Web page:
Jail Trustee Program a Win for County and Inmates

shrub trimmingBATAVIA, Ohio (Aug. 10, 2015) — Ten years ago, Clermont County Sheriff A.J. “Tim” Rodenberg evaluated the County Jail trustee program and decided it could be expanded.

Trustees – jail inmates who were entrusted with performing certain jobs inside the jail and on the grounds – would now be allowed to work outside the jail, in county government buildings and sometimes other public buildings, always under the supervision of a corrections officer or deputy sheriff.

“We have more inmates in it now and they’re doing more things,” said Rodenberg. “They’re out more in other county offices, around the buildings, cleaning, doing landscaping, and snow removal.

“It allows inmates to get out. It gets them some fresh air, gets them some exercise,” he added. “In return for doing the work, if they do it satisfactorily and don’t cause problems, we report that back to the judges and the judges award two days credit for one day of work.”

In 2014, Clermont County had 415 inmates in the trustee program. The work they did saved Clermont County, and its taxpayers, approximately $864,000, after accounting for the salaries and benefits of the officers who supervise the crews. No inmates are paid for their work.

County’s program differs
Trustee programs are not unusual. Many county jails have them. Inmates typically clean and buff floors, work in the laundry, pick up trash, and mow the lawn surrounding the jail. What makes Clermont County’s program different is allowing trustees to work outside the jailhouse perimeter. “Those who are at lowest risk work outside,” said Capt. Bill Hogue, who supervises the program.

This summer, for example, trustees helped set up county booths at the County Fair, and also set up tents for the U.S. Rowing Club Nationals at Lake Harsha. You may have spotted the men – they wear green shirts. They clean several county buildings and maintain the lawns and shrubs. They have painted, tiled and carpeted. They sometimes work in school buildings during summer, painting and preparing them for the next school year, said Sheriff Rodenberg.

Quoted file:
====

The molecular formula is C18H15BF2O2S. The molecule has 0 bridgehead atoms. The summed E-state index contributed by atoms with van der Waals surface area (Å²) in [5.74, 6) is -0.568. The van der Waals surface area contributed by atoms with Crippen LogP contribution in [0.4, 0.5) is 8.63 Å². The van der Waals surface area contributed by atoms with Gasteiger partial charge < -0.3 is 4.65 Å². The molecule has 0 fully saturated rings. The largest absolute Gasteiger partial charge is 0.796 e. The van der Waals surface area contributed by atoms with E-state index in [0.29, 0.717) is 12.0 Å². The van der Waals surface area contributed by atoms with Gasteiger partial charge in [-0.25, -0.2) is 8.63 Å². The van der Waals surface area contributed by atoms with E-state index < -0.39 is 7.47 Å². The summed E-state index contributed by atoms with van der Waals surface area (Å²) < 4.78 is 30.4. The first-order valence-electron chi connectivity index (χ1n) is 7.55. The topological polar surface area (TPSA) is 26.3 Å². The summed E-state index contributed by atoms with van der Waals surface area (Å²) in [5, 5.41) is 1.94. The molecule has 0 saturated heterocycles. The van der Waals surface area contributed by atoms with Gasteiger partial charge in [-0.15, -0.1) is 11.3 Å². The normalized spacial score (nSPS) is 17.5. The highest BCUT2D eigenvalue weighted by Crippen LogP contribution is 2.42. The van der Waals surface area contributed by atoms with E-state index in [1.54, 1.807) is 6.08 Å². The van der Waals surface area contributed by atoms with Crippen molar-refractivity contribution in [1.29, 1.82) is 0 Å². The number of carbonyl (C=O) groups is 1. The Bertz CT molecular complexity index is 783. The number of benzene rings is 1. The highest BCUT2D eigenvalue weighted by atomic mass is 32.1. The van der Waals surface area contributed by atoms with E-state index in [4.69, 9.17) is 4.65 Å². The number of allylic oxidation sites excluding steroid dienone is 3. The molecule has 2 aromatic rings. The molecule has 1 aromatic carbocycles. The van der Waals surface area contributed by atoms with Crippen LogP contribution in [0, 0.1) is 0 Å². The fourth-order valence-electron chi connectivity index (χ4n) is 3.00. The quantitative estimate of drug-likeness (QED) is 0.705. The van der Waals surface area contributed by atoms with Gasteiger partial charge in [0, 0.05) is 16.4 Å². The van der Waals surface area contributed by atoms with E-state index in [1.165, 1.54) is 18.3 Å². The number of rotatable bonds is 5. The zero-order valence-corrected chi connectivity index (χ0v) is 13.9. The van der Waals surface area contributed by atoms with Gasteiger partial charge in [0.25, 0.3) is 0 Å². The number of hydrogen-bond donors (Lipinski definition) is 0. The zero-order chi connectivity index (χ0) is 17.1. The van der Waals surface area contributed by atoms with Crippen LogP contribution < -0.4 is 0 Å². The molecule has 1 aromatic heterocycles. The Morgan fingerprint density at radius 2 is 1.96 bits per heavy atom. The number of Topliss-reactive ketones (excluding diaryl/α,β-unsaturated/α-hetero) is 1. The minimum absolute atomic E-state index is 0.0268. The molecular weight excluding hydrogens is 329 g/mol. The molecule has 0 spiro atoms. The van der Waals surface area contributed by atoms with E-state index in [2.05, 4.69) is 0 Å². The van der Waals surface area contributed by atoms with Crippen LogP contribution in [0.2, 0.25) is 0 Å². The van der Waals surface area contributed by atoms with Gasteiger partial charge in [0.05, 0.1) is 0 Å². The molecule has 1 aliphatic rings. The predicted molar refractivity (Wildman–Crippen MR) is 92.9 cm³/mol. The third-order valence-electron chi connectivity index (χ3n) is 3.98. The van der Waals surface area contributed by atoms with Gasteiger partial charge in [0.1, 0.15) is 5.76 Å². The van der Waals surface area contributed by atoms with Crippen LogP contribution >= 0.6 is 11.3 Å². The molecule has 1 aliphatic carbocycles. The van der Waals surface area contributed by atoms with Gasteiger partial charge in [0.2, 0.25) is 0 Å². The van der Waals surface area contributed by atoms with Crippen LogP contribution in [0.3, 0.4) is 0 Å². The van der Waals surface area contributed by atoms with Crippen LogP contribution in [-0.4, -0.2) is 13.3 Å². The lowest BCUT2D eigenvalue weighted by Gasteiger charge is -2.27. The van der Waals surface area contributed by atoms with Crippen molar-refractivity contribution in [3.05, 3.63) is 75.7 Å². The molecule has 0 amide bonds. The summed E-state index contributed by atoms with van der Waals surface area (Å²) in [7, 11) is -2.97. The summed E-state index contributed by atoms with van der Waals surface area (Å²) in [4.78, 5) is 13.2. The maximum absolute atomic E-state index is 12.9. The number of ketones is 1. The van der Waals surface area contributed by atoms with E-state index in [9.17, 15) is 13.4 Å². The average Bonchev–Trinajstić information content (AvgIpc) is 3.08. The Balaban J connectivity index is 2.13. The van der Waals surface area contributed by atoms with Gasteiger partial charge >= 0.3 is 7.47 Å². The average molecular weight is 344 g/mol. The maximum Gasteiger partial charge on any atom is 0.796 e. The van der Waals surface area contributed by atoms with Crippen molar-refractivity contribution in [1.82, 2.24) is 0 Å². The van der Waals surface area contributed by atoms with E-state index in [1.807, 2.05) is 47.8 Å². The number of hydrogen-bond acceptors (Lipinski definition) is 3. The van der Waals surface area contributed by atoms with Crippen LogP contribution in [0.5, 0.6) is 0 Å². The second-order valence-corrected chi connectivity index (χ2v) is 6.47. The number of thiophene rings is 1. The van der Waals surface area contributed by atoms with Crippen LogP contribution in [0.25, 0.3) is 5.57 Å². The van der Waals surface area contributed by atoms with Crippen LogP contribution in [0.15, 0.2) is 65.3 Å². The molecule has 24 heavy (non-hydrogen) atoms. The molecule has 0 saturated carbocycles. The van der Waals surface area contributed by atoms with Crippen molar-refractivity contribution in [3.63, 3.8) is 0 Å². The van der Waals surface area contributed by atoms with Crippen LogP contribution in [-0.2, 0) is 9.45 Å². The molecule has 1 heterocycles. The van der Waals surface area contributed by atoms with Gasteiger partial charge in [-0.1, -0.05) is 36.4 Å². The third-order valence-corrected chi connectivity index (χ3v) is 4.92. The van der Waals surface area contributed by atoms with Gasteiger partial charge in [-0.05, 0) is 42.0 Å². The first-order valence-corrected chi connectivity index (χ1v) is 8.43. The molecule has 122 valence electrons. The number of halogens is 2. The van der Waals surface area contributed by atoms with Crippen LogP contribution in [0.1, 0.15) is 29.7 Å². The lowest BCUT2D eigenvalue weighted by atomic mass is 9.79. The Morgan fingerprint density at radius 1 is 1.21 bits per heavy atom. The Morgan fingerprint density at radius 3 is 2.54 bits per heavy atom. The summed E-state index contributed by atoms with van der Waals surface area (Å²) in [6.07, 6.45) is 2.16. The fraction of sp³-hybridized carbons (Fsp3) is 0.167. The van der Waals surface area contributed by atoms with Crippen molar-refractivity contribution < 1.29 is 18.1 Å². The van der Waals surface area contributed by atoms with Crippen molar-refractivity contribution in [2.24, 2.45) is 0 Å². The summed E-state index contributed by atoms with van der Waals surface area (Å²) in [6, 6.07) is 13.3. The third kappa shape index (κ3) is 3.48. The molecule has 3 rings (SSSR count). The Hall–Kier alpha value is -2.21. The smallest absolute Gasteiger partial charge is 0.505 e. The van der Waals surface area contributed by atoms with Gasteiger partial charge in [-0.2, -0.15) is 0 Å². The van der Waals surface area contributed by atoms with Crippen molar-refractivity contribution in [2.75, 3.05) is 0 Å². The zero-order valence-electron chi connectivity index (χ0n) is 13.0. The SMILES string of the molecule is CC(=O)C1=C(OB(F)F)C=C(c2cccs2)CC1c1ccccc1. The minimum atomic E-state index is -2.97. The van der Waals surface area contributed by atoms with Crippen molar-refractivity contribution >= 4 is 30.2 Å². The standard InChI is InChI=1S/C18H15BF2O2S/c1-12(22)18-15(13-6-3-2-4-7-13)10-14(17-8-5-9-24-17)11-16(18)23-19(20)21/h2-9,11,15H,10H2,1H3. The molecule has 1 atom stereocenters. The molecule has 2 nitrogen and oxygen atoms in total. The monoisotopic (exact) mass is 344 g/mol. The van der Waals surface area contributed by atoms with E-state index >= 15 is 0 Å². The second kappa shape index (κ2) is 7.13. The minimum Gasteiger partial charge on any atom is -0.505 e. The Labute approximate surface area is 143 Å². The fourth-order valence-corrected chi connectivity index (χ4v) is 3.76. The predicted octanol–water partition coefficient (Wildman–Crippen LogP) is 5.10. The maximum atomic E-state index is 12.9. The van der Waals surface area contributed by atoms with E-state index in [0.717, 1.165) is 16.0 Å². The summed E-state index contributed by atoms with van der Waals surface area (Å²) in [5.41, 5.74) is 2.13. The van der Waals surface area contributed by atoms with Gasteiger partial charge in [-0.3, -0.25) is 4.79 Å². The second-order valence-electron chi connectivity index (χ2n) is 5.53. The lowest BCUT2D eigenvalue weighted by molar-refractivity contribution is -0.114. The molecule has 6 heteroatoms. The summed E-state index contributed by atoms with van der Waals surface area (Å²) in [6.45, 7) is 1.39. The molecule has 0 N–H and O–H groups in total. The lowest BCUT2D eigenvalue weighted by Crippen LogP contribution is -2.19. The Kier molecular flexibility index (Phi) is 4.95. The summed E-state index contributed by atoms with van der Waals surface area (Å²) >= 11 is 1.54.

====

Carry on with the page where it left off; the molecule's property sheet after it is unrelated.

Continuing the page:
At any one time, about 70-75 trustees are in the program, said Hogue. “To be selected, they first must apply because the program is voluntary,” he said. “They are then evaluated on a number of factors, including the offense they were convicted of; their sentence; past criminal history; any history of escape; are they a repeat offender.

“We also consider what the corrections officers say about them – they know the inmates best,” Hogue said.

The program isn’t just for male inmates; female trustees primarily work inside the jail, in the laundry room, cafeteria, or scanning records for Clermont County.

“Selection into the program tells the inmates they have earned a level of trust,” said Sheriff Rodenberg. “We’ve selected you into the program because we believe you can do it, and do it right without getting into any trouble.”

Motivation for inmates
Why would an inmate want to be a trustee? “The biggest reason,” said Sheriff Rodenberg, “is they get time off their sentences. For every day they work, they get two days off their sentence.” It also keeps the inmates busy, and reinforces good work habits. In some cases, inmates even pick up new skills.

Inmates interviewed for this story all mentioned the “two for one” benefit of being a trustee and reducing their sentence. “I will get to go home sooner,” said one woman who worked in the laundry room. “And it helps to pass the day.”

“I feel like we’re treated more responsibly,” said another woman who was scanning records. “It gives us something to do while we’re here,” said a woman who was putting a food tray together in the cafeteria.

And the county benefits as well, said Sheriff Rodenberg. “It saves the county a lot of money. Otherwise we would have to hire people or contract for these services,” he said. “And it saves space in the jail on good days earned.”
Overcrowding has been an issue at the jail, said the sheriff, and this helps address it.

“Most inmates are not in our jail that long,” said Sheriff Rodenberg. “This can take days, sometimes weeks, off their sentence. It’s better that they get out and become good citizens, productive citizens, so that they don’t come back.”

(Photos: Above, a trustee inmates trims shrubs at the County Administration Building.)